He was called a “colorless personality” by historian George Hill, while the leading scholar on medieval Cyprus, Peter Edbury, says he “ruled Cyprus without ever… holding the limelight in the politics of the Latin East of his day.” Yet he was king for 35 years, and it was during his reign that Cyprus came to replace the Kingdom of Jerusalem as the “focus of Western culture in the Near East.” Furthermore, he threw off the yoke of the Holy Roman Emperor, establishing Cyprus as an independent kingdom. He undertook significant legal reforms, was a staunch supporter of his Greek subjects against encroachments by the Latin clergy, and maintained excellent relations with his own barons.
In short, Henry I may deserve a reassessment.
Henry was born May 3, 1217, the third child but the first son of King Hugh I of Cyprus and his queen Alice de Champagne. (Alice was the daughter of Isabella I of Jerusalem and her third husband Henri de Champagne.) When Henry was just eight months old, his father died suddenly, while absent from the kingdom on the Fifth Crusade.
According to the constitution of the kingdom, a minor king’s regent was his nearest relative resident in the Latin East, in this case, Henry’s mother Alice de Champagne. However, Alice showed remarkably little interest in wielding political power. Instead, she willingly ceded the power of government to a “Baillie” (a deputy) elected by the High Court of Cyprus, while retaining for herself the revenues of the kingdom. The High Court, allegedly unanimously, elected in accordance with the dying wishes of King Hugh Philip d’Ibelin. Philip was the younger son of Balian d’Ibelin and his wife the Dowager Queen of Jerusalem, Maria Comnena. He was, therefore, the maternal uncle of the ruling Queen of Jerusalem Maria, and also the brother of the Lord of Beirut, John d’Ibelin.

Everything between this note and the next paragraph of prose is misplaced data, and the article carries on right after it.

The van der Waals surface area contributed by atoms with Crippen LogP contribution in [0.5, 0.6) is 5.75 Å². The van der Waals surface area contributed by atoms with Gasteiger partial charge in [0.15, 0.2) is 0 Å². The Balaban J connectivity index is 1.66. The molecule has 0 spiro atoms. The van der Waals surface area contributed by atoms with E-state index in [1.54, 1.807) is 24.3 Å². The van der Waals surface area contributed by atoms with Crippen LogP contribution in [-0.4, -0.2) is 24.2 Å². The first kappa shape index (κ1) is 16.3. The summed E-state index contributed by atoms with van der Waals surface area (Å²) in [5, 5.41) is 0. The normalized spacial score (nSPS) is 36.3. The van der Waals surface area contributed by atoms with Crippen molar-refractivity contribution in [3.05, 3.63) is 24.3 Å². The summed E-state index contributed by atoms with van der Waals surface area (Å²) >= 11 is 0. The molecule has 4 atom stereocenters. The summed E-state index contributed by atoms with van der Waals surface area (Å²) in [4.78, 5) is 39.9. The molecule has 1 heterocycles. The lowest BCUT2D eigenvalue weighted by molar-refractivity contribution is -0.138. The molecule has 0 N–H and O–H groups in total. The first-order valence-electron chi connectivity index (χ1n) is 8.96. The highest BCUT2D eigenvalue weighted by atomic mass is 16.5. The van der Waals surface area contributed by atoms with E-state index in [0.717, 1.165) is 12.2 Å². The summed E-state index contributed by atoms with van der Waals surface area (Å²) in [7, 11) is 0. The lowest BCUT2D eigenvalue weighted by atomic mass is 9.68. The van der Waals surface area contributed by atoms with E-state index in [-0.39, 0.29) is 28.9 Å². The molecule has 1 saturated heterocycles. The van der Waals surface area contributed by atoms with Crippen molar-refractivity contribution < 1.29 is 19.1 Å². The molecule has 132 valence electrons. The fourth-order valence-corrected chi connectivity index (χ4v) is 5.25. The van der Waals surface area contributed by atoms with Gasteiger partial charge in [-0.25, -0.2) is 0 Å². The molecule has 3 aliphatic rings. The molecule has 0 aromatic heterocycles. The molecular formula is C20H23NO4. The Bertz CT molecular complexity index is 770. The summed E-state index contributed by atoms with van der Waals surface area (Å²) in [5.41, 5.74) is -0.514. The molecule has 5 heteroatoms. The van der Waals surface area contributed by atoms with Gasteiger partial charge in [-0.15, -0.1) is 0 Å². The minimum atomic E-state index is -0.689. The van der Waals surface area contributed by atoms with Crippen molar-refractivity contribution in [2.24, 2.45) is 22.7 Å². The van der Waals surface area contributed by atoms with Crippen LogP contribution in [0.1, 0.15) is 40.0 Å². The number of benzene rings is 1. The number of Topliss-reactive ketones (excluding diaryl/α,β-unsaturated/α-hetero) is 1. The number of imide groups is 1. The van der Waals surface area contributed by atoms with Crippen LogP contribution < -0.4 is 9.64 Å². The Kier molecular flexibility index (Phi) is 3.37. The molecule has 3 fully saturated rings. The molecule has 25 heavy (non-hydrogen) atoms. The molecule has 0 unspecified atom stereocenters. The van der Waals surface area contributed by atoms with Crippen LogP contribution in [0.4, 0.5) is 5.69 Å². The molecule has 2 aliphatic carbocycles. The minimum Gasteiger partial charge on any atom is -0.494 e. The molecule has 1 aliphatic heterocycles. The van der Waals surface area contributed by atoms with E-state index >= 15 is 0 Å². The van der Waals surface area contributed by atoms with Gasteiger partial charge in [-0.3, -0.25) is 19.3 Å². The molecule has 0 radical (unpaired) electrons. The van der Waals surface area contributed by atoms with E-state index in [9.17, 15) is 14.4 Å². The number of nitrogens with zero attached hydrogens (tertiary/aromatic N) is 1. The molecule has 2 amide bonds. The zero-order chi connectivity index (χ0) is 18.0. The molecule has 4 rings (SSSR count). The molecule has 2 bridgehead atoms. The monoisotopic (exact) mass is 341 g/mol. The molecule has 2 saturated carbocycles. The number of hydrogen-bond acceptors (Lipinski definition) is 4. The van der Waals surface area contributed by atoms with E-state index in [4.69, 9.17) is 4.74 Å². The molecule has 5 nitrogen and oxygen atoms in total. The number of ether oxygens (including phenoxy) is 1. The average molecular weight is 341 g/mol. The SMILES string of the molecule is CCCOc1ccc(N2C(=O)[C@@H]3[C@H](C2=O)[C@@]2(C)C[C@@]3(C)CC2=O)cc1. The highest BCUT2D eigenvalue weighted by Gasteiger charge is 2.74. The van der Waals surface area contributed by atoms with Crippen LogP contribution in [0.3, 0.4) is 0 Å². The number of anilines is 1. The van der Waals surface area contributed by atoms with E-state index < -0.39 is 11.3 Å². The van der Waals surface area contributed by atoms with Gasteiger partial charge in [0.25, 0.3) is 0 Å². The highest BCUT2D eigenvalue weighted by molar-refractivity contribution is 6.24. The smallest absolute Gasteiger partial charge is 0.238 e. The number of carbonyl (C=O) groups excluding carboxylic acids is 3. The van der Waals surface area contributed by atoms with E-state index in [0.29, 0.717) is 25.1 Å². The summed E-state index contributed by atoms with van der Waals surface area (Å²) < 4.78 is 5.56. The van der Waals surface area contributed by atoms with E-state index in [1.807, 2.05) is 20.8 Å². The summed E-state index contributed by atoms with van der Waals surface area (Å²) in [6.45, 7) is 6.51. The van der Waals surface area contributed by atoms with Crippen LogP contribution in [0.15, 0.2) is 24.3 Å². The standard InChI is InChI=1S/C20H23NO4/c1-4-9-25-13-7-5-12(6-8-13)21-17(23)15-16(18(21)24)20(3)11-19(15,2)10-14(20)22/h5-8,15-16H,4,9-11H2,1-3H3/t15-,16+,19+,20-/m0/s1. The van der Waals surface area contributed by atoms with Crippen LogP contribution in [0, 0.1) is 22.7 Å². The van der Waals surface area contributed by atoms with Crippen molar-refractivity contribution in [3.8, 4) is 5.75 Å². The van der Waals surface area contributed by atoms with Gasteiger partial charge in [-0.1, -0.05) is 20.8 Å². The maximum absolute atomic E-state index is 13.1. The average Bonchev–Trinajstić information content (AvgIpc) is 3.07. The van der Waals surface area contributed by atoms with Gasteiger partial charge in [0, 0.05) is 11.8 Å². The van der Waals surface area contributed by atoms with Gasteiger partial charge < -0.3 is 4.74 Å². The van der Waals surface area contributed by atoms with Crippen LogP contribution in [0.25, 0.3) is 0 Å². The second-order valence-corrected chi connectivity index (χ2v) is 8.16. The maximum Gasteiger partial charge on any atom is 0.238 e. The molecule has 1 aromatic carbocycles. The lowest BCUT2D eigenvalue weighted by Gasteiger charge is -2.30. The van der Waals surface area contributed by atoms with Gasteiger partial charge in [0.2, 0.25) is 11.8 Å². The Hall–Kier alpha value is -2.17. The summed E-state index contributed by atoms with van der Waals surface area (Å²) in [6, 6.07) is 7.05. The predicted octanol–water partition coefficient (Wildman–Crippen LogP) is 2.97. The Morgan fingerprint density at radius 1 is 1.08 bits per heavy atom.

The new baillie’s first task was to ward off an attempt by the Duke of Austria to disinherit his young king altogether. The Duke of Austria presumably claimed Cyprus as spoils of the Third Crusade that his erstwhile prisoner Richard the Lionheart owed him in some way. The challenge was rebuffed by the barons of Cyprus led by Ibelin.
The next challenge was no less dangerous. In an effort to reduce the pressure on Egypt posed by the Fifth Crusade, the Ayyubids mounted a raid on Cyprus’ principal southern port, Limassol. Ships were burnt in the harbor and allegedly 13,000 Cypriots were killed or captured. This was the first Arab attack on Cyprus in roughly two hundred years and must have terrified the population and shaken the government under Ibelin, who very likely pulled troops out of the crusade to defend Cyprus.
Two years later, Cyprus was devastated by a severe earthquake which did damage to all three major cities, Nicosia, Limassol and Paphos. The latter was particularly impacted, with the castle and much of the city leveled. The extent to which Henry, a child of less than five, was aware of any of these events is questionable, but it is likely that he was aware of unease among his household.